The birth of instant replay

CBS CMO George Schweitzer discusses how instant replay came to be during the 1963 Army-Navy football game

Army-Navy Football

Could you imagine watching football and not being able to see crucial moments played back again?

Well, thanks to CBS Sports, none of us ever has to miss a play. Forty-eight years ago on December 7, 1963, CBS made sports tech history as it introduced the first-ever instant replay during the Army-Navy football game. Before that, all viewers at home could see was the real-time action, as captured by one camera. There were no highlights, no zoom in, and no slow motion. It was a long, drawn-out viewing experience.

Looking for a way to change that and to help viewers at home get the full context of what was happening on the field, CBS Sports director Tony Verna came up with a way to play back video during the live broadcast. The innovation was first used on a routine 1-yard touchdown run by Army quarterback Rollie Stichweh at the end of the game.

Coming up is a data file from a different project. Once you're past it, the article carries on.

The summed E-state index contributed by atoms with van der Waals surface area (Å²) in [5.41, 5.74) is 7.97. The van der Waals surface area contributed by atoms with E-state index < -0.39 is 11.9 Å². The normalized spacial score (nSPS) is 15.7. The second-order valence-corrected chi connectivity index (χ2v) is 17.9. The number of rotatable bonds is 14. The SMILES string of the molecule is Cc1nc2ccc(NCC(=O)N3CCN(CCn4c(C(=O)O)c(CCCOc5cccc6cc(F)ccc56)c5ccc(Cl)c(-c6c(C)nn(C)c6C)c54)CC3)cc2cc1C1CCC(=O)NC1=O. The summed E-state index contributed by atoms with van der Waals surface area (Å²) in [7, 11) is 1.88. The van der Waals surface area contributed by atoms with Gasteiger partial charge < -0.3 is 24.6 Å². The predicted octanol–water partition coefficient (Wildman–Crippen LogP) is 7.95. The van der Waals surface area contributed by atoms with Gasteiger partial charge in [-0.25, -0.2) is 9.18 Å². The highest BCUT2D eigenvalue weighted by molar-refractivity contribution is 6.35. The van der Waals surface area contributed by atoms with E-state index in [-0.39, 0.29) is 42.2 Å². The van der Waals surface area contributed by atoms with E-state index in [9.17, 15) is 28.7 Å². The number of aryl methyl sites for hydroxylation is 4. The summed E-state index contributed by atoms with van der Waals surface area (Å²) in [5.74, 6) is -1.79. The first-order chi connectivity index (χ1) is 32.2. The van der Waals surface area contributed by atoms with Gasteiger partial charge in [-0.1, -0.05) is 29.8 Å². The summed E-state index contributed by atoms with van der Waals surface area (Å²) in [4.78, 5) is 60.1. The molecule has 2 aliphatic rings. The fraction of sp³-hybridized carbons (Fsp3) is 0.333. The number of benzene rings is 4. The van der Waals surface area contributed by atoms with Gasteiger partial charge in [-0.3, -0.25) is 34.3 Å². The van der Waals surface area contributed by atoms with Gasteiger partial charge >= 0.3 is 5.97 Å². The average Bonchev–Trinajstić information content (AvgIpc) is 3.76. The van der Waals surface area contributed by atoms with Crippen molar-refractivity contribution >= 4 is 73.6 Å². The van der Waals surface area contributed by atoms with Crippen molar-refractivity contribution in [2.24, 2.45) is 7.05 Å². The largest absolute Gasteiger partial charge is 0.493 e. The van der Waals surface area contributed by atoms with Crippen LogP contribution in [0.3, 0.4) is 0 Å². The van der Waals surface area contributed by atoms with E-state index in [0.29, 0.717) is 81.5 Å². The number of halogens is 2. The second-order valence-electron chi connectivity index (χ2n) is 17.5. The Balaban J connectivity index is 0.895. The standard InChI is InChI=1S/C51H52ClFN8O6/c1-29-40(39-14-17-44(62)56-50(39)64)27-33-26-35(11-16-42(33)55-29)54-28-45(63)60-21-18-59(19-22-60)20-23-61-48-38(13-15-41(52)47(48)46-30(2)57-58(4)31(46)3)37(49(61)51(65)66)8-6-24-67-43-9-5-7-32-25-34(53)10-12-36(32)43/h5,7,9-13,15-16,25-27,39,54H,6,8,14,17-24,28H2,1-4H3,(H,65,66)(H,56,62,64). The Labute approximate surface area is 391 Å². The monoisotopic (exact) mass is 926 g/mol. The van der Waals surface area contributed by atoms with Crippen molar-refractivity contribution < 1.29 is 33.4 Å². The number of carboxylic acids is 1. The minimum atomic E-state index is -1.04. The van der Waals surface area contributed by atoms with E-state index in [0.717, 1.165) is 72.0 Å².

CBS immediately re-aired the play, prompting announcer Lindsey Nelson to clarify for home viewers, "This is not live! Ladies and gentlemen, Army did not score again!" People were confused and many called CBS to complain. But within a few years instant replay had become a pivotal part of football coverage and a primary factor in the rise of televised football. That was a very good call.

Think of it as you watch the Army-Navy game Saturday, December 10 at 2:30 p.m. EST on CBS.

Read more:
This day in tech
First use of instant replay
Instant replay: The day that changed sports forever

About the author

    George Schweitzer's position as chief marketing officer at CBS gives him a unique opportunity not only to observe but also to help shape the ways technology is altering the television industry. A communications major at Boston University who joined CBS after graduation some 30 years ago, George is also an unabashed technology geek who specializes in the latest home automation and entertainment gear.

     

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